Another feature that has been around for while is how you can use KDE Connect to send a file to your phone, but what’s new in this version is that you can have your phone immediately open the file once it is received. KDE Itinerary uses this to send travel information to your phone from within KMail.
In a related note, you can now also send files from Thunar (Xfce’s file manager) and Elementary applications such as Pantheon Files. Displaying progress of the copy of multiple files has been improved a lot and files received from Android now show their correct modification time.
When it comes to notifications, you can now trigger actions from Android notifications from the desktop and KDE Connect uses advanced features from Plasma’s notification center to provide better notifications. The pairing confirmation notification does not time out so you can’t miss it any more.
Finally, if you are using KDE Connect from the command line, kdeconnect-cli now features improved zsh autocompletion.
Remote Images Gwenview
Gwenview now lets you adjust the JPEG compression level when you save images you have edited. Developers have also improved the performance for remote images and Gwenview can now import photos both to or from remote locations.
Okular support .cb7 format
Okular, the document viewer that lets you read, annotate and verify all sorts of documents, including PDFs, EPubs, ODTs and MDs, now also supports files using the .cb7 comic book format.
Elisa: Simple but Complete Music Player
Elisa is a KDE music player that combines simplicity with an elegant and modern interface. In its latest version, Elisa has optimized its looks to adapt better to High DPI screens. It also integrates better with other KDE applications and has acquired support for KDE’s global menu system.
Indexing music files has also improved and Elisa now supports web radios and ships with a few examples for you to try.
Spectacle is Touchscreen-Ready
Spectacle, KDE’s default screen-grabbing program, is another KDE application that has evolved to acquire touchscreen capabilities: Its new touch-friendly drag handler makes it much easier to drag rectangles to capture the parts of the desktop you want on tactile-enabled devices.
Other improvements are the new autosave function, which comes in handy for rapidly taking multiple screenshots, and the animated progress bars, which make sure you can clearly see what Spectacle is doing.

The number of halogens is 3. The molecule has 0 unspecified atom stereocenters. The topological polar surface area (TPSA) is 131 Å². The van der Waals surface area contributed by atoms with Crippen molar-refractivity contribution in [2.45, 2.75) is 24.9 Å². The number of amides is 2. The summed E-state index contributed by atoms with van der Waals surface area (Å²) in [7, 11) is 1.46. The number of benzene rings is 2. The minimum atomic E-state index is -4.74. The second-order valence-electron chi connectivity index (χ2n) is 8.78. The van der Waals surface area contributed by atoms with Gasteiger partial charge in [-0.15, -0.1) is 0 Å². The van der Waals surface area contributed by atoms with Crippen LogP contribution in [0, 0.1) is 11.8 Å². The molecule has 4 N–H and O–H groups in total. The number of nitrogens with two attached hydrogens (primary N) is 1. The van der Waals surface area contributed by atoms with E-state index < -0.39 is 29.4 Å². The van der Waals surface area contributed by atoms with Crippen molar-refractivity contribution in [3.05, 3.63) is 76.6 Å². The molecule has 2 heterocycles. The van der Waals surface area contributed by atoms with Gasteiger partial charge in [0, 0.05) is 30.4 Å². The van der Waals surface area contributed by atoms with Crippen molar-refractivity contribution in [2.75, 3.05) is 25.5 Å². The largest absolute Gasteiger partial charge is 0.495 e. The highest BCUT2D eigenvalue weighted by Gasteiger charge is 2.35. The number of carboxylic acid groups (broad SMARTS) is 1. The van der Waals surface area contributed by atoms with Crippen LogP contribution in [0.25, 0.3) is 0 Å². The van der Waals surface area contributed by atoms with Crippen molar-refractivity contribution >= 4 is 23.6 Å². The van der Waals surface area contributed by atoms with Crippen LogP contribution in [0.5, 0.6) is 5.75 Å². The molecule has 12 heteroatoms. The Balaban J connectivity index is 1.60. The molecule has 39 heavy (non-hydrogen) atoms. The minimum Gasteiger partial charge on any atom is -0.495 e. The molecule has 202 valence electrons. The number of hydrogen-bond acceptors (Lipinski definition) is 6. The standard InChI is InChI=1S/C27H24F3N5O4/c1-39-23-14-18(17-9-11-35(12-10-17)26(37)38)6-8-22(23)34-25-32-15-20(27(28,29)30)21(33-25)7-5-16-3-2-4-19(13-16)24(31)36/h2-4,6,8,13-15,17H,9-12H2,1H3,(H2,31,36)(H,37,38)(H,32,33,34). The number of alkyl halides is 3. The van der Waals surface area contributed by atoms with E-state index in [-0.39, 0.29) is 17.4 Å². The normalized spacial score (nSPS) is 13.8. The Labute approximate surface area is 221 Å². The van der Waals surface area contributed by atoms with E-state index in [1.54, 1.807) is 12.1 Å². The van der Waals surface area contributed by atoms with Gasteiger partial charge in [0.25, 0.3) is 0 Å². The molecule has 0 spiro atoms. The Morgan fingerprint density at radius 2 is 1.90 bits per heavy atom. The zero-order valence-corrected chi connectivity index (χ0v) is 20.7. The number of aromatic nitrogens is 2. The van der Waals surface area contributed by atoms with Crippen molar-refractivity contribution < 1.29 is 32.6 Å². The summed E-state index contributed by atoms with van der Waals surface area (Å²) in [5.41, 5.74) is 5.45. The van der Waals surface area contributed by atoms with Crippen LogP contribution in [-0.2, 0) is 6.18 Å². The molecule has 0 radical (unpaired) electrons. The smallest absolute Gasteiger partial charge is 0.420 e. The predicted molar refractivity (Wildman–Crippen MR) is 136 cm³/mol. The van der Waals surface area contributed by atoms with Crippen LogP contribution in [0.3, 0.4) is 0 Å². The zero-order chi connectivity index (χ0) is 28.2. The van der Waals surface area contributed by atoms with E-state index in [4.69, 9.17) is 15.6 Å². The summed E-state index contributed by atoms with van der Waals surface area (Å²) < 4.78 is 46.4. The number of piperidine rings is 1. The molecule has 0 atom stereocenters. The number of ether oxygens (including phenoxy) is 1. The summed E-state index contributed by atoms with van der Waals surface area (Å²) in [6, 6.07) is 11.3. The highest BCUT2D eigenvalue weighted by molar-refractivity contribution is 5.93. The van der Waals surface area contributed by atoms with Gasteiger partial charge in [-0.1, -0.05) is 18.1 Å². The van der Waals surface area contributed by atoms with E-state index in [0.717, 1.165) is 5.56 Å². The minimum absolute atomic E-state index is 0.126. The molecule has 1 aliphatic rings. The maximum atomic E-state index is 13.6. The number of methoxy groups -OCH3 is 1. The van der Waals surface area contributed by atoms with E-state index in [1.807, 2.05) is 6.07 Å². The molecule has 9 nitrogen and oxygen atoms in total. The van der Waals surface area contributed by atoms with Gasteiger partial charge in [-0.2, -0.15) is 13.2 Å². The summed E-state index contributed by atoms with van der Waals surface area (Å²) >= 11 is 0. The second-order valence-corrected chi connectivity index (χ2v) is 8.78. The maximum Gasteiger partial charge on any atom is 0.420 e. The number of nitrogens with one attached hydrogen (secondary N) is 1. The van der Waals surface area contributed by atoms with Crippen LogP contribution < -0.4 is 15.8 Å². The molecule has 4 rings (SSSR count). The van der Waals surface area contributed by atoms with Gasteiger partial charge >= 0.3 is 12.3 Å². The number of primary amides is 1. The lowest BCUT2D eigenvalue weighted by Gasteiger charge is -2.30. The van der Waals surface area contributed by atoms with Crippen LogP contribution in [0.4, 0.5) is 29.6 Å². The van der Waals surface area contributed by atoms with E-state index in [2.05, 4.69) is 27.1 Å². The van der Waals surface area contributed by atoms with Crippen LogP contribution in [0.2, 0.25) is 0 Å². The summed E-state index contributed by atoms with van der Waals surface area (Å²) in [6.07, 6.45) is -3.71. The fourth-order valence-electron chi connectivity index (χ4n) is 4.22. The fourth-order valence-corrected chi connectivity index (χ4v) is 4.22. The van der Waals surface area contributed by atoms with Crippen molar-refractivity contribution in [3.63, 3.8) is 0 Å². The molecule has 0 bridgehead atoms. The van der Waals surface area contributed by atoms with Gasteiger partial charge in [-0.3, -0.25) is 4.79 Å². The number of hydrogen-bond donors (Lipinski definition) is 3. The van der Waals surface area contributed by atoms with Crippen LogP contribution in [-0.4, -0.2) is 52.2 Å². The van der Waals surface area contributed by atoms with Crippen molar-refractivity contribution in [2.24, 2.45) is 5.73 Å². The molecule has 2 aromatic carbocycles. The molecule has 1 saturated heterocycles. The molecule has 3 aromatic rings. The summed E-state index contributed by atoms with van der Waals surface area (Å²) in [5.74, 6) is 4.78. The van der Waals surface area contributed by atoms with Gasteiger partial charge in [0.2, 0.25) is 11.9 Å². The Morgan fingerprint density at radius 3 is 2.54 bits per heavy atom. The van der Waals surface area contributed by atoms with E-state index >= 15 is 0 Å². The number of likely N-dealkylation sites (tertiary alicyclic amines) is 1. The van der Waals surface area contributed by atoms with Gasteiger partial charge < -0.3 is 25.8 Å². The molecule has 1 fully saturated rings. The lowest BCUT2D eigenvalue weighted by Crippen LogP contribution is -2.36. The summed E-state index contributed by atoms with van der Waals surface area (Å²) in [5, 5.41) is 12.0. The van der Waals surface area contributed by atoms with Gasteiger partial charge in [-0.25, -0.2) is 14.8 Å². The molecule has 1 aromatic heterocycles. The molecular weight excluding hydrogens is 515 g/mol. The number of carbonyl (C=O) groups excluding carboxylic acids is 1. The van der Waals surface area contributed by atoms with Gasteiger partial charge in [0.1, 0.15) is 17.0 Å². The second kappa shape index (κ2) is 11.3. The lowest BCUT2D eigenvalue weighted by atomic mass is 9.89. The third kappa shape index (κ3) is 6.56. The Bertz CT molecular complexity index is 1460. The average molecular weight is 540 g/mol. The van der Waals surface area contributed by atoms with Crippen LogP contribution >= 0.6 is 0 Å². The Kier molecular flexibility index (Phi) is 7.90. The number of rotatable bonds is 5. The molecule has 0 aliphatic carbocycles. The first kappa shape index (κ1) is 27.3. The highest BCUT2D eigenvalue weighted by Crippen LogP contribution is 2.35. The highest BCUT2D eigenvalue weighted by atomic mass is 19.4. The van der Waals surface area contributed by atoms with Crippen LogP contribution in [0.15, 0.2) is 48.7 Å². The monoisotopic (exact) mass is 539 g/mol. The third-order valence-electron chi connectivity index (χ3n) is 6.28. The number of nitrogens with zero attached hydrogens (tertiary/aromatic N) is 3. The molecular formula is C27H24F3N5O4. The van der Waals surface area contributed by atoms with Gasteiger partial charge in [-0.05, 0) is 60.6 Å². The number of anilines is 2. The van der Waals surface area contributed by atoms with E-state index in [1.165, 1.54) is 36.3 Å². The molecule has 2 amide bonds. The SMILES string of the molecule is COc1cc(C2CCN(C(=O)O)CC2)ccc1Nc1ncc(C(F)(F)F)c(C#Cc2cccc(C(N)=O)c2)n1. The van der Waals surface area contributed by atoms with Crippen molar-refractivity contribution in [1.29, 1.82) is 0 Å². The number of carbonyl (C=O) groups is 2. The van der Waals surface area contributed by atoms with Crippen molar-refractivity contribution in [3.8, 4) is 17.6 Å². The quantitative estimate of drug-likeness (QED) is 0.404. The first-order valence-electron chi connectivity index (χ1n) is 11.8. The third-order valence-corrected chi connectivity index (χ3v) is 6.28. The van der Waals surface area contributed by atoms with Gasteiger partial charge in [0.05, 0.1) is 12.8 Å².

Plasma Browser Integration Improvements
The new release of Plasma Browser Integration now features a blacklist for the media controls functionality. This is useful for when you visit a site with a lot of media you can play, which can make it difficult to select what you want to control from your desktop. The blacklist lets you exclude these sites from the media controls.
The new version also lets you keep the origin URL in file metadata and adds support for the Web Share API. The Web Share API lets browsers share links, text and files with other apps in the same way KDE apps do, improving the integration of non-native browsers like Firefox, Chrome/Chromium and Vivaldi, with the rest of KDE’s applications.Learn More
Quite a few of KDE applications can be downloaded from the Microsoft Store. Krita and Okular have been there for a while, and they are joined now by Kile, a user-friendly LaTeX editor.
Which brings us to new arrivals: SubtitleComposer, an application that lets you easily create subtitles for videos, is now in the KDE Incubator, on track to become a full member of KDE’s applications family. Welcome!
Meanwhile, plasma-nano, a minimal version of Plasma designed for embedded devices was moved into the Plasma repos ready for release with 5.18.
Some of our projects release on their own timescale and some get released en-masse. The 19.12 bundle of projects was released today and should be available through app stores and distros soon. See the 19.12 releases page. This bundle was previously called KDE Applications but has been de-branded to become a release service to avoid confusion with all the other applications by KDE and because it is dozens of different products rather than a single whole.
KDE is an international technology team that creates free and open source software for desktop and portable computing. Among KDE's products are a modern desktop system for Linux and UNIX platforms, comprehensive office productivity and groupware suites and hundreds of software titles in many categories including Internet and web applications, multimedia, entertainment, educational, graphics and software development. KDE software is translated into more than 60 languages and is built with ease of use and modern accessibility principles in mind. KDE's full-featured applications run natively on Linux, BSD, Windows and macOS.